Rainbow alliance set out their stall for Cambridgeshire
- Credit: Harry Rutter
A significant outcome of the new rainbow alliance to run Cambridgeshire County Council will be the future of the ‘special relationship’ with Peterborough.
Six years after Mark Lloyd left and talks begun to bring Gillian Beasley across to become joint chief executive of both authorities, doubts have been cast over future arrangements.
Seven of the eight senior directors – excluding the chief executive – are shared posts with Peterborough but change is afoot.
“A moratorium will be placed on any new senior (director level and above) appointments shared with Peterborough,” says the alliance.
“All new senior appointments will be made for Cambridgeshire County Council only.”
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Another key commitment is the belief that “the council must act openly and transparently in order to maintain the confidence of the public”.
The alliance says it will “work with officers to publish the long-awaited ‘farmgate’ report to the greatest possible extent, and as soon as possible”.
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The guiding principles are included in the two-year power sharing agreement signed at Shire Hall on Friday.
“Our joint administration will come to power after years of Government cuts,” it says.
“These have left our vital services chronically under-funded compared to the needs of the people we seek to serve.
“We will champion Cambridgeshire’s case to receive adequate funding to deliver our services and to utilise all options available to us to invest in our services and our people.”
The agreement also covers dispute resolution and a commitment to ‘act in good faith’ at all times.
“Where there is genuine disagreement, expression of alternative viewpoints is accepted, without compromising the principles of this agreement,” says the 2,300-word document.
They have signed up to “maintain constructive dialogue, to be open to alternative views, to be open and inclusive in sharing information with each other and to ensure ‘no surprises’”.
Unveiled on the steps of Shire Hall, Cambridge, it was revealed it had been formulated by a team of five.
These were Cllr Lucy Nethsingha, Cllr Lorna Dupre (both Lib Dem), Cllr Elisa Meschini, Cllr Richard Howitt (both Labour) and Cllr Tom Sanderson (Independent).
“The Liberal Democrat, Labour, and Independent groups believe we have a duty to change the direction of the council to reflect that vote, and to work towards a greener, fairer, and more caring Cambridgeshire,” said the team.
“Our key priorities for the term of this council must be Covid recovery, for individuals and communities, and tackling the climate emergency.”
Effectively the coalition has brought together five partner groups since there are two independent councillors, and two from the St Neots Independent Group.
Of the 61 council seats, Conservatives with 28 remain the largest party but control now passes to the new alliance.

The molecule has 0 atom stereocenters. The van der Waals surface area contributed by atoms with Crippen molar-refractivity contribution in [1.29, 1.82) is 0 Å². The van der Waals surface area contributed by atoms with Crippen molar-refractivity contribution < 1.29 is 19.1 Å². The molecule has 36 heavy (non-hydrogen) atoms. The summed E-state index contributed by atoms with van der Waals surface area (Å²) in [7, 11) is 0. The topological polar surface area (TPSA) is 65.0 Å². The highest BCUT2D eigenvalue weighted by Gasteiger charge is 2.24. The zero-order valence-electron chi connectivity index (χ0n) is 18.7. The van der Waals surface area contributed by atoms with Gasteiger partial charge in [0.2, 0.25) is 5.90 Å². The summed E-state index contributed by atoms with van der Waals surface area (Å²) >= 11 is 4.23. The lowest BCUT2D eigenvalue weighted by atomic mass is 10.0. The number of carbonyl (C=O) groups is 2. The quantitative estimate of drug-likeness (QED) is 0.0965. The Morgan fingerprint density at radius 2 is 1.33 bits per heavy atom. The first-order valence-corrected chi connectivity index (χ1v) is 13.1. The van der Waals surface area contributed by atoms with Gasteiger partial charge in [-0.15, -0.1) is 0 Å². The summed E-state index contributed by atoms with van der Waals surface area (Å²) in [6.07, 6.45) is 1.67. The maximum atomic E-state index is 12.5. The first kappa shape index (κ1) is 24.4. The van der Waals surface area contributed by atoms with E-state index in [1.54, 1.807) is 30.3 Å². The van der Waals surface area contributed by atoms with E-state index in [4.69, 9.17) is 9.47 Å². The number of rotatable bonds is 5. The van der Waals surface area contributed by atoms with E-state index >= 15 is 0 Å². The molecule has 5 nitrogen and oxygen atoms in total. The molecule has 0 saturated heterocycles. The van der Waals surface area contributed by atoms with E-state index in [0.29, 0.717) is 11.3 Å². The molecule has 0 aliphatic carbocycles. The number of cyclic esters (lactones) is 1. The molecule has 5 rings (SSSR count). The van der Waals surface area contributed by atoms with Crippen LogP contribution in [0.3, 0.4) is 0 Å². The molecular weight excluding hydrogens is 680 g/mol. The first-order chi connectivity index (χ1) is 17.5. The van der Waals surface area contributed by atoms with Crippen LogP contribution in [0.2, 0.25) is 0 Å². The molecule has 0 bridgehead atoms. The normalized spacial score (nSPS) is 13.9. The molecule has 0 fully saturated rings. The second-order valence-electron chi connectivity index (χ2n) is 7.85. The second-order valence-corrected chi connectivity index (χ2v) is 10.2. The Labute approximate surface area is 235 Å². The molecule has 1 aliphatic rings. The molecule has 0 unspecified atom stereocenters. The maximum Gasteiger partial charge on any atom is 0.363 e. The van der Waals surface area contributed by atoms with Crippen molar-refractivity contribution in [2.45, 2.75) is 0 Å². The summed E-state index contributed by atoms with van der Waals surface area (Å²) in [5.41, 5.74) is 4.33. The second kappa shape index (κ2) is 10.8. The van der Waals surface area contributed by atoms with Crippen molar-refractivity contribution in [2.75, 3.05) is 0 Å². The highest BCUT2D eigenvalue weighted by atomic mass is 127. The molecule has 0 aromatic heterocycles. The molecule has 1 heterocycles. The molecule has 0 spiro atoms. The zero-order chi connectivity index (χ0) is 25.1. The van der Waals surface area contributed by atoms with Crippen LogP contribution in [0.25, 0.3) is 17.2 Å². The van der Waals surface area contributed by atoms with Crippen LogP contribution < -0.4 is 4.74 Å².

Liberal Democrats have 20 seats, Labour 9, and with the four independents it gives them a combined strength of 33 to 28, sufficient to take control
The new council chair will be an independent, with Lib Dems providing the vice chair.
Only one role will be offered to the Conservatives – that of vice chair of the audit and accounts committee.
Climate change is a priority, too, for the alliance as they review the council’s sustainability strategy.
They express the aim “of moving forward the Net Zero target for Cambridgeshire County Council towards 2030.
“All spending and investment decisions will be made in the context of meeting the Net Zero strategy.
“Social and environmental criteria will be given equal weight to financial criteria in all contracting.
An “anti-poverty strategy” is pledged and on a practical level the alliance wants “more of the council’s budget to be managed locally”.
And that could mean greater spending powers brought down to as far as parish councils.
Youth services and children’s centres will become “more accessible”, libraries will stay in public ownership, their services remaining free “for everyone on Universal Credit”.
The alliance says it will campaign to keep state nursery schools open, to keep schools in local authority control, and for fair funding for Cambridgeshire schools.
“We will maintain free school meals for eligible children during school holidays,” it says,
“And we will work with schools and partners to widen the network of breakfast clubs in schools during term-time.
“We recognise and are deeply concerned by the challenges for children with special educational needs to access education health and care plans.
“We will campaign hard for all children to receive the specialist help they need within state education.”
On transport the alliance says it will invest more in road, footway, and cycleway maintenance and routine gulley clearance.
And they will end the freeze on residents’ parking schemes.
For those areas wanting more 20mph zones, the alliance promises these will be “more widely available, and easier to obtain”.
The alliance also promises a “radical overhaul or replacement” of its controversial housing development company, This Land Ltd.
What’s needed from This Land, or a similar vehicle, says the alliance, is “redirecting it towards building genuinely affordable housing and supported living facilities”.
The alliance also pledges to pay the Real Living Wage for all its employees and try to ensure any contractors working for the council are signed up to the principle, too.
The Real Living Wage Foundation’s current real living wage is £9.50 an hour outside London – compared with the legal minimum of £8.72 an hour for those aged over 25.
The county council’s current lowest hourly rate is £9.25.
In March the Conservatives defeated a motion by Labour to implement the Real Living Wage.